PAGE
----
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Lifeless Leftovers

If you put your dinner on ice, it might lose its essential energy.

By Linda Knittel

Let's face it: aside from the occasional batch of soup or chili, most foods do not taste better the second day. Sure, you can blame it on refrigeration, reheating, or the fact that eating the same dish two days in a row is not culinarily exciting, but from a yogic point of view, the real problem with leftovers is that they have lost their prana, or "vital energy."

From an Ayurvedic perspective, foods devoid of prana inhibit digestion and impede well-being. "Basically, when you keep food for a long time, it takes more energy to digest it than you reap from the food itself," says Sarasvati Buhrman, Ph.D., Ayurvedic practitioner and co-founder of the Rocky Mountain Institute of Yoga and Ayurveda in Boulder, Colorado.

Perhaps worse, food that lacks prana lends nothing to the creation of the body's ojas (life energy). Traditionally, it is believed that the food we consume replenishes all the tissues of the body and becomes ojas in about a month. "Ojas permeates the entire mind-body complex and has a lot to do with resistance to illness," Buhrman says. So if you eat food that lacks prana, you may lack the resources for optimal health.

"The body's inability to metabolize foods that are not fresh results in the formation of ama, or toxic undigested material," adds Shubhra Krishan, author of Essential Ayurveda: What It Is and What It Can Do for You. This substance clogs up the vital channels of the body, disrupting digestion and ultimately giving rise to everything from fatigue to disease. Since food begins losing prana the moment it's disconnected from its life source, it is important to create meals using only the freshest ingredients and to take care not to overcook them. Try not to cook meals ahead of time; if possible, make a few separate trips during the week to buy fresh produce. And instead of buying frozen, canned, or processed foods, reach for those that are still closest to their original state, such as fruits, nuts, and freshly cut greens.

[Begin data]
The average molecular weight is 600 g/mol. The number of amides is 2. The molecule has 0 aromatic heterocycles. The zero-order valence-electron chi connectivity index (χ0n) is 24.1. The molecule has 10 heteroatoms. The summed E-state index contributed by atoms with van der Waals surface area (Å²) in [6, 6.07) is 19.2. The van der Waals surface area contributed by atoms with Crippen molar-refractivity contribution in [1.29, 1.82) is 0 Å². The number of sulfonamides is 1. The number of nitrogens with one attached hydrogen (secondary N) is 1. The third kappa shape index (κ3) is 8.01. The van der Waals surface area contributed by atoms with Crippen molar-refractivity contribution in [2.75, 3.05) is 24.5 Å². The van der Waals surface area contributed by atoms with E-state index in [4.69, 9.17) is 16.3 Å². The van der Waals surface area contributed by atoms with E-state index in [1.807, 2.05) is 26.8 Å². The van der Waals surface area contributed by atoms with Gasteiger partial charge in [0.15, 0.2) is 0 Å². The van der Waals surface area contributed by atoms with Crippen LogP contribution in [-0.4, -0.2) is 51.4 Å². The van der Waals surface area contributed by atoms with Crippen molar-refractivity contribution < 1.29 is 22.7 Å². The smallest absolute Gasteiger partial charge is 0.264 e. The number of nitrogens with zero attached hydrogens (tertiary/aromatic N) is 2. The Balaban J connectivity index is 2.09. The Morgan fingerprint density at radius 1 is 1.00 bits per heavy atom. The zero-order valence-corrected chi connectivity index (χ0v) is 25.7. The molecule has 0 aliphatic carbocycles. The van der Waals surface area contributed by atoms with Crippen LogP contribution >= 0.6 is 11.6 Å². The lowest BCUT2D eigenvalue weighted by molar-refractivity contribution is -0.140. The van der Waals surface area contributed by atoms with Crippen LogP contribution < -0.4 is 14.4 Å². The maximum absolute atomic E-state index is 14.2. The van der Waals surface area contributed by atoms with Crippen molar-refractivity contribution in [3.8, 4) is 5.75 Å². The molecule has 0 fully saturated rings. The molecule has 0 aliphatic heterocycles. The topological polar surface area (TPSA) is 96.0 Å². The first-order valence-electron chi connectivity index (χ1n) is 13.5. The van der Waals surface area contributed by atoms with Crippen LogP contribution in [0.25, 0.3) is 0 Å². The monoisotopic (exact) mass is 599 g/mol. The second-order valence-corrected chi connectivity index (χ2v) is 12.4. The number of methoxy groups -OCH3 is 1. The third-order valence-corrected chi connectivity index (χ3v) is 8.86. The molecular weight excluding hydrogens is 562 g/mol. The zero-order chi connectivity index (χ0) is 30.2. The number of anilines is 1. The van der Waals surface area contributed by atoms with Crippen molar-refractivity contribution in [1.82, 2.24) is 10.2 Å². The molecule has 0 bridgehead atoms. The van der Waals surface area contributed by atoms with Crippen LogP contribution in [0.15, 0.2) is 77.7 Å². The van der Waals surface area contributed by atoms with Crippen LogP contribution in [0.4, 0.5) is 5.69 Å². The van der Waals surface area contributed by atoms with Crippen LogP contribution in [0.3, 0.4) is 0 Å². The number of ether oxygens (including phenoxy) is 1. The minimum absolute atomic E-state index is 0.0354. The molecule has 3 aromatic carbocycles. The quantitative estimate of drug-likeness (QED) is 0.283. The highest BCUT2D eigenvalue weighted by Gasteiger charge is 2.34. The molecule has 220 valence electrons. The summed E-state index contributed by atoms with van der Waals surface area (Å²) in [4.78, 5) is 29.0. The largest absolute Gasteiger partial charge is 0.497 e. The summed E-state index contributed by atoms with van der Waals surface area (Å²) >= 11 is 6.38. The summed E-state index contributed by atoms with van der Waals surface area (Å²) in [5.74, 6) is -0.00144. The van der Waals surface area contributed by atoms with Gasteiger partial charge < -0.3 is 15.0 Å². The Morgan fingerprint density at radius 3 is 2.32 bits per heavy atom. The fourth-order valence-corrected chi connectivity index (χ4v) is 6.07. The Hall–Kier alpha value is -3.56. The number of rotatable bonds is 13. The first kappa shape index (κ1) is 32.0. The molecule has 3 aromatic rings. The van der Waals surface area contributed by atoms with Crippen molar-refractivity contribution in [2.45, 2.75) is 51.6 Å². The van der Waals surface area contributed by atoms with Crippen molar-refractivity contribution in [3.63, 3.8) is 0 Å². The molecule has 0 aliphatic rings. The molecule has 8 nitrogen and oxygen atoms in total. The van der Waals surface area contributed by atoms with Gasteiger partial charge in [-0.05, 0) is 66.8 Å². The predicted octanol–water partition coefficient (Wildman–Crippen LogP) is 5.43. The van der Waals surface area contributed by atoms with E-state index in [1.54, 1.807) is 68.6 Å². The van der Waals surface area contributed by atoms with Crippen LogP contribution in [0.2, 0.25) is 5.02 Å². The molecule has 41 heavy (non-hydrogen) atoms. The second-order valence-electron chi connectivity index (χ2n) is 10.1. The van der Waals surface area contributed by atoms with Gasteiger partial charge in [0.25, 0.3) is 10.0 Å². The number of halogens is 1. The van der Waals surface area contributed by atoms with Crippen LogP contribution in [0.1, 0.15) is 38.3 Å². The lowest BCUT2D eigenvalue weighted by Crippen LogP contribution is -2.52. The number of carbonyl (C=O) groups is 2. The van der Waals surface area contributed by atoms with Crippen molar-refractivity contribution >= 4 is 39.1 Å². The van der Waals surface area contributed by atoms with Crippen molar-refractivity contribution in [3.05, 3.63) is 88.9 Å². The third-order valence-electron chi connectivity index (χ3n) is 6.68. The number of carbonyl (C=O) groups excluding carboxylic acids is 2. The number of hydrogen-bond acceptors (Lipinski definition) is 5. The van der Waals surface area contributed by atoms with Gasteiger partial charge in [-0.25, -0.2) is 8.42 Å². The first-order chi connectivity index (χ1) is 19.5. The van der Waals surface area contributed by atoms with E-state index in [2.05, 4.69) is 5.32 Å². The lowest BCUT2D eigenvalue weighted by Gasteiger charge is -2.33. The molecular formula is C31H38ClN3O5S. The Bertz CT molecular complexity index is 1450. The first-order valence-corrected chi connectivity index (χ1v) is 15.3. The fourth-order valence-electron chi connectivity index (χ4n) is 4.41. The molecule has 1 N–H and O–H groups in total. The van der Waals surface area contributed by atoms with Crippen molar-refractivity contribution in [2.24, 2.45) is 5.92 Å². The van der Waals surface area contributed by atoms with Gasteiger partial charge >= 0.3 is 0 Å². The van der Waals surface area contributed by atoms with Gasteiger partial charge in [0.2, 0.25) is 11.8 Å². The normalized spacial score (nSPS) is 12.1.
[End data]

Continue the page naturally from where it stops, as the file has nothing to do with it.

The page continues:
But cooking each meal from scratch is a luxury many of us don't have. Besides, shouldn't modern refrigeration afford us some leeway in this area? "Maybe refrigerated food loses prana less quickly—we don't really know," Buhrman says. "I don't encourage people to cook food over the weekend and eat it throughout the week, but I think eating leftovers within 24 or 48 hours at the maximum is probably all right."


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Reader Comments

jp

Yoga Journal busted! I agree with the comment that the articles should be more practical and apply to normal people. If the recipes they give are for about 6 servings, why are they advising people to not overcook? There's no consistency there. But this is the same publication in which most articlse assume the reader is female and frequently assumes one has a family.

Leigh Ann

It's a wonderful idea, but I haven't found a a way to do it.

I have been cooking on the weekends for my week for years, and it saves me time, money, and utilities.

Given the choice between eating takeout of fast food and eating my own all natural cooking from scratch, I choose my own food every time.

Dee

How is the prana of food measured? How can you tell that it has been lost?

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